number 16, look to control the ball.
Photo by Wayne Pridemore

In the second half Shorewood equaled the score. It started with a corner kick that was finished by Justin Collins at the 55th minute. With 6 minutes remaining Dawda Dibba took a free kick from just outside the left corner of the penalty box to the near post. It bounced out and was finished on the rebound by Kevin Price to give Shorewood a 2-1 lead.

Thunderbird Danny Han shields the ball.
Photo by Wayne Pridemore

Shorecrest countered with a couple very strong attempts, but they were unable to get past Calvin Crawford and his defense.  Final score Shorewood 2 and Shorecrest 1.

Shorewood’s Nathan Boyd sets up to pass the ball
as Shorecrest’s Alex Ramsey defends.
Photo by Wayne Pridemore

Sam Schober was in goal for Shorecrest who is now 7-2-3 in league and 9-3-3 overall. Calvin Crawford was in goal for Shorewood who is 10-1-1 in league and 12-1-1 overall.


Shorewood starts district tournament play with home game Saturday after victories over Oak Harbor Monday and Marysville-Pilchuck Tuesday

The Shorewood baseball team opens Northwest District 3A tournament play at home Saturday after the team ended its two-game losing streak with a Monday victory at Oak Harbor and a Tuesday home victory over Marysville-Pilchuck.

Shorewood will go into the tournament as the No. 1 Western Conference 3A South team with a 15-2 Wesco 3A record (18-2 overall).

Shorewood defeated Wesco 3A North No. 2 Oak Harbor, 7-2, Monday at Oak Harbor High School.

The T-birds defeated Wesco 3A North No. 1 Marysville-Pilchuck 3-0 Tuesday evening at Shorewood’s home Meridian Park Fields.

As the Wesco 3A South No. 1 team, Shorewood will open district tournament play with a home game Saturday at 2 p.m. against Stanwood (7-10, 7-13), which clinched the final spot in the tournament by winning Monday and Tuesday while Marysville Getchell lost both days.

In Shorewood’s victory at Oak Harbor Monday, starting pitcher Sam Boone pitched a complete game to improve his season record to 8-0, and struck out eight, Teammate Cameron Sterne hit a double, and Spencer Jacobs batted 3 for 3.

Shorewood had lost a Friday home game to Meadowdale, 5-2.

The Shorewood junior varsity won a 6-1 game at Meadowdale Friday and lost a 6-1 home game to Oak Harbor Monday to take a 13-3 Wesco 3A record (15-4 overall) into its final game Tuesday at Marysville-Pilchuck.
Meadowdale 5, Shorewood 2

At Meridian Park Fields, Friday, April 26
Meadowdale-- 023 000 0--5 8 0

Shorewood---- 101 000 0--2 7 0

MD: Moises Valadez, Reid Naughtin (6), Colin Costello (7) and Brian Marty. Riley O'Brien, Cole McKisson (2),

SW: Ben Tracey (3) and Jake Bockelie.
Shorewood 7, Oak Harbor 3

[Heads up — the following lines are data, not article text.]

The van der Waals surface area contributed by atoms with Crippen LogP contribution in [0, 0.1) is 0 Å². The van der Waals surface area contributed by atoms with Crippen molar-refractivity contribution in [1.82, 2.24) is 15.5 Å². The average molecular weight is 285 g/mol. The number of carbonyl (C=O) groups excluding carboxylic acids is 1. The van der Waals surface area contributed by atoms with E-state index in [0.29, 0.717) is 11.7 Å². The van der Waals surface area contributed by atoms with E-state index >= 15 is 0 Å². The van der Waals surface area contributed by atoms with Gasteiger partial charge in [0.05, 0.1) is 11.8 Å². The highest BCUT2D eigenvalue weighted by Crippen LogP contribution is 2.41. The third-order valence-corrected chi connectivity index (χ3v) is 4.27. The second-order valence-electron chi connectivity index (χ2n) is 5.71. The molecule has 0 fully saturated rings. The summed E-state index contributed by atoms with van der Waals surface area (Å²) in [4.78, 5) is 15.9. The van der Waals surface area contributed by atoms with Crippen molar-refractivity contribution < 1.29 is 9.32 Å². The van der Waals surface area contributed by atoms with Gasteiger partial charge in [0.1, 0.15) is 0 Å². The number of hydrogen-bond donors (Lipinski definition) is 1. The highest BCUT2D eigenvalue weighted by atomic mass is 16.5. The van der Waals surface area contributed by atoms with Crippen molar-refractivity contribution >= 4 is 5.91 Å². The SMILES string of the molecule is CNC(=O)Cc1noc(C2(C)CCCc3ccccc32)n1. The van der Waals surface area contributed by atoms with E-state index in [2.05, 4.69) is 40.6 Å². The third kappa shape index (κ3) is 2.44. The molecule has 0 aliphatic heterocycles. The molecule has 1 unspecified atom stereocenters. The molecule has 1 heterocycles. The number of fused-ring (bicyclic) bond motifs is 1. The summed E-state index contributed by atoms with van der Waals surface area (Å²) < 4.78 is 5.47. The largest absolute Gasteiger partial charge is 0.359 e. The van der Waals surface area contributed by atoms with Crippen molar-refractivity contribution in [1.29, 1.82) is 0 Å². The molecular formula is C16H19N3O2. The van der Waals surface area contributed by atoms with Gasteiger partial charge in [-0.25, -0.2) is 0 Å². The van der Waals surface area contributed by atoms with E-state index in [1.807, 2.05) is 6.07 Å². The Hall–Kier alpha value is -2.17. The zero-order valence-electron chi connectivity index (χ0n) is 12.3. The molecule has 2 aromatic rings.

At Oak Harbor High School, Monday, April 29

Shorewood--- 041 200 0--7 13 2
Oak Harbor-- 000 003 1--3  7  3

SW: Sam Boone and Jake Bockelie.

OH: Richter, Schroeder (3) and Maletto.


Shoreline Community College names Jason Shaw as "Baseball Player of the Week"

Jason Shaw threw a 7 hit game
Photo by Wilson Tsoi

Shaw, a sophomore from Lynnwood High School in Lynnwood, WA, tossed a complete game 7 hitter on Sunday against the #8th ranked team in the NWAACC, Edmonds Community College, as the Dolphins split a four game series with EDCC and put themselves in contention for a playoff spot in the NWAACC Northern Region for the first time in many years.

Jason pitched 9 innings, allowed 7 hits, with 7 strikeouts, 3 walks and one earned run in the 5-1 SCC win. Shaw moved his season record to 7-1 and lowered his ERA to 1.92. The 7 wins ties him with 3 others for the most wins in the NWAACC and he is in the top 20 (17) in ERA.

SCC faces Skagit Valley College this weekend in a crucial NWAACC Northern Region series for both teams, as SVC is in 4th place in the region, with SCC one game behind them, tied for 5th with Bellevue College. The top four teams in the region go to the Northern Region tournament. SCC is 18-16 overall, 6-10 in the region. SVC will come into the series with a 16-14 record and 7-9 in the region. Douglas College is in 3rd place, 8-8 in region and within 2 games of SCC.


SCC men's tennis defeats Spokane on road trip, women's team still winless

Shota Murai
Photo by Wilson Tsoi
The Shoreline Community College Tennis teams traveled to Spokane, WA and Ontario, OR over the weekend to compete in matches, the SCC Men's Team won their match over the CCs of Spokane but dropped two other matches and the SCC Women's Team remained winless on the season, losing to Spokane and Treasure Valley CC.

The SCC Men's Team defeated the Community College of Spokane on Thursday 5-4. SCC was helped by two forfeits due to Spokane injuries. SCC won at #1, #3 and #6 singles (#6 by default) and at #1 and #3 doubles (#3 by default). Yassar Khan at #1 singles and Dylan Vickers at $3 singes picked up wins, while Khan and partner Shota Murai won at #1 Doubles.